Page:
Although Sierra Leone is, via various international donors, making a huge effort to fight HIV infection by facilitating free testing, treatment, and counselling throughout the country, little has been done to fight hepatitis B and C, because of limited resources. As WHO recommends,1 –3 vaccination against hepatitis B is obligatory for 6-week-old children in Sierra Leone. However, no action is being taken to prevent infection among the adult population, or to prevent the vertical transmission from pregnant women to their newborn children, through vaccination in the first 24 h of life. (Source: LANCET)
Source: LANCET - September 22, 2017 Category: General Medicine Authors: Noemi Garc ía-Tardón, Tom M Gresnigt, Abu B Fofanah, Martin P Grobusch Tags: Correspondence Source Type: research

[Perspectives] Going “round the bend” in prisoner of war camps
On Feb 12, 1945, Second Lieutenant Francis Stewart, taken prisoner of war (POW) by the Germans almost 5 years before, recorded the challenges he faced. He could not concentrate. His memory was failing. He was struggling with constant noise in his room. “The exhaustion”, he wrote “was not only physical but mental as well,& for 3 days I was plagued by the prisoner's perpetual bogey that I might really be going ‘round the bend’”. This “perpetual bogey” occurred in POW camps across Europe in World War 2. (Source: LANCET)
Source: LANCET - September 22, 2017 Category: General Medicine Authors: Clare Makepeace Tags: Perspectives Source Type: research

[World Report] Health in Angola in the wake of the presidential election
The progress that had been made to improve health for the Angolan people after a long civil war could be lost among an economic crisis. Andrew Green reports. (Source: LANCET)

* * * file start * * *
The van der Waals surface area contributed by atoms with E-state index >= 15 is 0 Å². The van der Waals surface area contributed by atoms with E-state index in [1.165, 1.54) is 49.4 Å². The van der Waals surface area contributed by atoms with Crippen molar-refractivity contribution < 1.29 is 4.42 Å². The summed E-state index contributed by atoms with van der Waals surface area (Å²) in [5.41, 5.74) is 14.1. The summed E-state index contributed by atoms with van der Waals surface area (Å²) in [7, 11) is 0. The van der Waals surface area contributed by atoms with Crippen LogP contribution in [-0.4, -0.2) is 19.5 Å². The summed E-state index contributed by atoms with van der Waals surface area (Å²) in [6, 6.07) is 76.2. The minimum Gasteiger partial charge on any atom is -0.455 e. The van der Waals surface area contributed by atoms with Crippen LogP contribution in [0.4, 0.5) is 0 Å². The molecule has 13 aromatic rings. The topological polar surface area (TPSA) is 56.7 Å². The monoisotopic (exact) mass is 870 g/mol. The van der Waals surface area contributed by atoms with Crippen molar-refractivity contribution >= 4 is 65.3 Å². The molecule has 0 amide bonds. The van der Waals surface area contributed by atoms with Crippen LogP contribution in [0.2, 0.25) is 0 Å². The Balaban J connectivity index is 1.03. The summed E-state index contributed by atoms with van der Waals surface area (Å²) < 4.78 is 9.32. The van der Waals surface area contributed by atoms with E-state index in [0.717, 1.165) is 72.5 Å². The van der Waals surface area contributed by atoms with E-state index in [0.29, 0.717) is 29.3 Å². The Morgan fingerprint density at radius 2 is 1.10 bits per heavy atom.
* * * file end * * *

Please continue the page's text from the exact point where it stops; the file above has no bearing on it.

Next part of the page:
Source: LANCET - September 22, 2017 Category: General Medicine Authors: Andrew Green Tags: World Report Source Type: research

[Comment] Offline: The post-American age
Consider Singapore for a moment. In progress towards the health-related Sustainable Development Goals, Singapore ranks first out of 188 nations (the UK is tenth; the USA, 24th). In measures of the quality of medical care (the Healthcare Access and Quality Index), Singapore ranks 21st (the UK is 30th; the USA, 35th). In this month's world university rankings, produced by the Times Higher Education, the National University of Singapore (NUS) was 22nd. NUS is now the leading university in Asia. Singapore, all 241 square miles of it, became a sovereign nation in 1965. (Source: LANCET)
Source: LANCET - September 22, 2017 Category: General Medicine Authors: Richard Horton Tags: Comment Source Type: research

[Comment] Beating NCDs can help deliver universal health coverage
In WHO's drive to ensure good health and care for all, there is a pressing need to step up global and national action on non-communicable diseases (NCDs), and the factors that put so many people at risk of illness and death from these conditions worldwide. By action, we mean coordinated action that is led by the highest levels of government and that inserts health concerns into all policy making —from trade and finance to education, environment, and urban planning. Action needs to go beyond government and must bring in civil society, academia, business, and other stakeholders to promote health. (Source: LANCET)
Source: LANCET - September 22, 2017 Category: General Medicine Authors: Tabar é Ramón Vázquez, Tedros Adhanom Ghebreyesus Tags: Comment Source Type: research